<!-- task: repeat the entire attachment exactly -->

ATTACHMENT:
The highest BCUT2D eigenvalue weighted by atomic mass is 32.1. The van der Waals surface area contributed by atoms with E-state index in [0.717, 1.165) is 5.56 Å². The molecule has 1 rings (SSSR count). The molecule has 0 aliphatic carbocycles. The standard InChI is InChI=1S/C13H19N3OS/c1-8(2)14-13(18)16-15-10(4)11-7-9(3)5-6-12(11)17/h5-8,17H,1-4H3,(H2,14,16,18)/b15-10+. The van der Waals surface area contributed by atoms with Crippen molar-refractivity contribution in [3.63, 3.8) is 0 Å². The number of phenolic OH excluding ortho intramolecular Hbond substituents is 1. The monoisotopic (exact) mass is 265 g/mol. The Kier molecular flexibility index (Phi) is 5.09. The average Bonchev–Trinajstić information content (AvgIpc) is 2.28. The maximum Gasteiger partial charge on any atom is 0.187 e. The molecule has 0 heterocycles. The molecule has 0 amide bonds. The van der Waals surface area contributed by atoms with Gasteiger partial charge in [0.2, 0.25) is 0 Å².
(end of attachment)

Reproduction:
The highest BCUT2D eigenvalue weighted by atomic mass is 32.1. The van der Waals surface area contributed by atoms with E-state index in [0.717, 1.165) is 5.56 Å². The molecule has 1 rings (SSSR count). The molecule has 0 aliphatic carbocycles. The standard InChI is InChI=1S/C13H19N3OS/c1-8(2)14-13(18)16-15-10(4)11-7-9(3)5-6-12(11)17/h5-8,17H,1-4H3,(H2,14,16,18)/b15-10+. The van der Waals surface area contributed by atoms with Crippen molar-refractivity contribution in [3.63, 3.8) is 0 Å². The number of phenolic OH excluding ortho intramolecular Hbond substituents is 1. The monoisotopic (exact) mass is 265 g/mol. The Kier molecular flexibility index (Phi) is 5.09. The average Bonchev–Trinajstić information content (AvgIpc) is 2.28. The maximum Gasteiger partial charge on any atom is 0.187 e. The molecule has 0 heterocycles. The molecule has 0 amide bonds. The van der Waals surface area contributed by atoms with Gasteiger partial charge in [0.2, 0.25) is 0 Å².